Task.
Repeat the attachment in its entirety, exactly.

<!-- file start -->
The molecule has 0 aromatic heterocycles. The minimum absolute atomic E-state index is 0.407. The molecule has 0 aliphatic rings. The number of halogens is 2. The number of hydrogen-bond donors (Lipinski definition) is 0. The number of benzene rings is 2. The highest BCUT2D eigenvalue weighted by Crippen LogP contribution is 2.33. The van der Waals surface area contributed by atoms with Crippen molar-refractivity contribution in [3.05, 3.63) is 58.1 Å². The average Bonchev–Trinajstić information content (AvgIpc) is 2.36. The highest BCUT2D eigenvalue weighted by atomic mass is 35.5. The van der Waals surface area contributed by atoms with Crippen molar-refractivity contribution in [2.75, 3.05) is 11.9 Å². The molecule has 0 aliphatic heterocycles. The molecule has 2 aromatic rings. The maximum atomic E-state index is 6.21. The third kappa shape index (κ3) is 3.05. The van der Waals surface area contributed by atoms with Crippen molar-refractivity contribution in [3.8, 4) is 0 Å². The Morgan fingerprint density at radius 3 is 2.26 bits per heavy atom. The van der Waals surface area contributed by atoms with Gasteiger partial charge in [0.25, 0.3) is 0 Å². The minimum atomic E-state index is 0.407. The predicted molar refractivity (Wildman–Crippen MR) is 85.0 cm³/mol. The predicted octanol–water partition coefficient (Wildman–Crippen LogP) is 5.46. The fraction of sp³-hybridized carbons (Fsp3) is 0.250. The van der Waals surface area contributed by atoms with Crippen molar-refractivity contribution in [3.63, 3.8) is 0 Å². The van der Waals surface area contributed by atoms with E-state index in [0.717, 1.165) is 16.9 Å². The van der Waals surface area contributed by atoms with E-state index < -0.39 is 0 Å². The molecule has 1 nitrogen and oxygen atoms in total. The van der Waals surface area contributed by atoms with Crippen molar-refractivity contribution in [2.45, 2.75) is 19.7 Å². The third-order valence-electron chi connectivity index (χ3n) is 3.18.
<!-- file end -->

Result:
The molecule has 0 aromatic heterocycles. The minimum absolute atomic E-state index is 0.407. The molecule has 0 aliphatic rings. The number of halogens is 2. The number of hydrogen-bond donors (Lipinski definition) is 0. The number of benzene rings is 2. The highest BCUT2D eigenvalue weighted by Crippen LogP contribution is 2.33. The van der Waals surface area contributed by atoms with Crippen molar-refractivity contribution in [3.05, 3.63) is 58.1 Å². The average Bonchev–Trinajstić information content (AvgIpc) is 2.36. The highest BCUT2D eigenvalue weighted by atomic mass is 35.5. The van der Waals surface area contributed by atoms with Crippen molar-refractivity contribution in [2.75, 3.05) is 11.9 Å². The molecule has 0 aliphatic heterocycles. The molecule has 2 aromatic rings. The maximum atomic E-state index is 6.21. The third kappa shape index (κ3) is 3.05. The van der Waals surface area contributed by atoms with Crippen molar-refractivity contribution in [3.8, 4) is 0 Å². The Morgan fingerprint density at radius 3 is 2.26 bits per heavy atom. The van der Waals surface area contributed by atoms with Gasteiger partial charge in [0.25, 0.3) is 0 Å². The minimum atomic E-state index is 0.407. The predicted molar refractivity (Wildman–Crippen MR) is 85.0 cm³/mol. The predicted octanol–water partition coefficient (Wildman–Crippen LogP) is 5.46. The fraction of sp³-hybridized carbons (Fsp3) is 0.250. The van der Waals surface area contributed by atoms with Crippen molar-refractivity contribution in [3.63, 3.8) is 0 Å². The van der Waals surface area contributed by atoms with E-state index in [0.717, 1.165) is 16.9 Å². The van der Waals surface area contributed by atoms with E-state index < -0.39 is 0 Å². The molecule has 1 nitrogen and oxygen atoms in total. The van der Waals surface area contributed by atoms with Crippen molar-refractivity contribution in [2.45, 2.75) is 19.7 Å². The third-order valence-electron chi connectivity index (χ3n) is 3.18.